It's not a common occurrence that Valve takes action against mods to its games, but that's exactly what's happening with Counter-Strike: Global Offensive. In fact, they're basically whipping out the ban hammer for folks who create servers that allow players to use custom skins for their various weapons.

Valve made the announcement official heading into the weekend, and it's causing quite a few Counter-Strike fans to call foul. As Valve states in the announcement, however, they gave players plenty of warning before finally taking action.

Said warnings rolled out as early as July of 2015. The Counter-Strike: Global Offensive team notified the community that operators who created servers that “falsify the contents of a player's profile or inventory” would be punished.

The statement then goes into great detail why these actions are harmful to the game, as well as what the punishment for continuing to create these kinds of servers would be. While Valve is typically on-board with mods (Since, you know, the original Counter-Strike is itself a mod), the developer said that creating these kinds of servers cause harm to the game's ecosystem.

For starters, the in-game skins come in pretty much two flavors. There are those you get for achieving certain goals, and those you can buy from the store. If you come across someone in an online match, a quick glimpse at their loadout tells you their story. You know what major accomplishments they've made, and you'll probably recognize the skins they paid real world money for. In the case of the former, the skins you don are a status symbol of sorts, which serve as one of those carrots on a stick meant to keep players coming back for more.

Folks creating servers that allow for custom skins are throwing that system right out the window. If you see someone with a rad skin on these servers, it's likely a mod that they plugged into the game or even purchased from another player, which in affect takes money out of Valve's pocket for cosmetic items.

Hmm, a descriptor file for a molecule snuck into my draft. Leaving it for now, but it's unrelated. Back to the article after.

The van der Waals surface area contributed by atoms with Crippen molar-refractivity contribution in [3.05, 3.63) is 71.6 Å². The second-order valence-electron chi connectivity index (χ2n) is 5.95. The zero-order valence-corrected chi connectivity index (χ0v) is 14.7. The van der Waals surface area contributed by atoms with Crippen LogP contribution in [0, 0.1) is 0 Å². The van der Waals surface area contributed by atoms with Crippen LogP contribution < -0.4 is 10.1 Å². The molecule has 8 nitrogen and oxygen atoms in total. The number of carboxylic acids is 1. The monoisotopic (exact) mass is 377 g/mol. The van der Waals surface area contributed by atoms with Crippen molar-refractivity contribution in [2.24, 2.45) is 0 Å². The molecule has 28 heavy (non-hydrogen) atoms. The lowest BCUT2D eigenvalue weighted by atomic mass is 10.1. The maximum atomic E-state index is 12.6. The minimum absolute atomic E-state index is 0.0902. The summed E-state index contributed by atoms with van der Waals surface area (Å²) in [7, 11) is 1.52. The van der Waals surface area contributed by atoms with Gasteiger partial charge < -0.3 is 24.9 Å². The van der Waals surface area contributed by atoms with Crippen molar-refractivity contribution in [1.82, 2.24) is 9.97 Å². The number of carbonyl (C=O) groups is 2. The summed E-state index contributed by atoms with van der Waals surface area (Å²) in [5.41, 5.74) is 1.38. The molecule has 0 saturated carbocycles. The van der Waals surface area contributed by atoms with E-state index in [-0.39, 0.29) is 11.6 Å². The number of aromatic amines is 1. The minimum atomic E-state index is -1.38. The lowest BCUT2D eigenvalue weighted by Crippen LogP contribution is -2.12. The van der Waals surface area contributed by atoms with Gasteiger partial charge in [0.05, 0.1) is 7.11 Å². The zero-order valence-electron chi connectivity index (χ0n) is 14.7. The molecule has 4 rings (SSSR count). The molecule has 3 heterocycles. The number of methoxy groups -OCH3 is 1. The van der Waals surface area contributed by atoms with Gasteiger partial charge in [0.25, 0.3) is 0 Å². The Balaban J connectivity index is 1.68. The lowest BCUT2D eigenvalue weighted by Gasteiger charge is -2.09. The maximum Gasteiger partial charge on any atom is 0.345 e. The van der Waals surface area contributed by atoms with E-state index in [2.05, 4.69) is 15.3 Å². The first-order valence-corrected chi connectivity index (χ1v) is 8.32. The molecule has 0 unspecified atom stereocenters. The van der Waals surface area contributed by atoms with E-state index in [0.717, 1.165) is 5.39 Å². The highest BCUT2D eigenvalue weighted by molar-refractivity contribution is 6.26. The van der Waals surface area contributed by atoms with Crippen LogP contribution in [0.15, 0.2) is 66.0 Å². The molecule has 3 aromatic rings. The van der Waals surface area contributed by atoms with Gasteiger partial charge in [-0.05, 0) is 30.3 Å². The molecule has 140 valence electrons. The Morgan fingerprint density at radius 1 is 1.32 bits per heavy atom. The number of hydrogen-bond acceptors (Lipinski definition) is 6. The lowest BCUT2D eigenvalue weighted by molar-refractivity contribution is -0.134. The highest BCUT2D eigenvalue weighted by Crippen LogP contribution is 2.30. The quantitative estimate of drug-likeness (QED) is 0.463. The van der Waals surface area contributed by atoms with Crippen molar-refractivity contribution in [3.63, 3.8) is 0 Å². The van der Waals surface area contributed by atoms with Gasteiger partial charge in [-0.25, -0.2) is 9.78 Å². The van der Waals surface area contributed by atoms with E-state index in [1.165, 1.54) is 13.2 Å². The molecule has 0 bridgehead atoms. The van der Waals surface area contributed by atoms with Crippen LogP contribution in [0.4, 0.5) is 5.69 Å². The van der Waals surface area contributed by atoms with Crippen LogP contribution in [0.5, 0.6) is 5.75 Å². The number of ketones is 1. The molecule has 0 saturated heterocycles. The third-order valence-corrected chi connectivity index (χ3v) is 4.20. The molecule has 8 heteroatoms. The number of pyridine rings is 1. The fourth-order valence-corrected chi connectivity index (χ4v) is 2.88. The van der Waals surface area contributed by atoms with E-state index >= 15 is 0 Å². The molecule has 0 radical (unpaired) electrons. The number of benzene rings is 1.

Fans are upset because these servers are not competitive and, thus, have no impact on that main ecosystem of the game. Honestly, if it wasn't for the fact that folks have been charging for these skins and servers, I'm not sure there would even be a problem.

However, despite many warnings, some folks continued to use the mods and servers and Valve has finally taken action. According to the statement, the team permanently disabled Game Server Login Tokens (used to create these kinds of servers) for folks who created servers that offered free or paid content that “falsified” players' profiles. Folks who generated tokens tied to those servers were also permanently restricted from creating new tokens.

That's certainly not an issue they have to deal with for games like Call of Duty or Battlefield, so this is some new territory for FPS fans to navigate. Let us know your take in the comments below.

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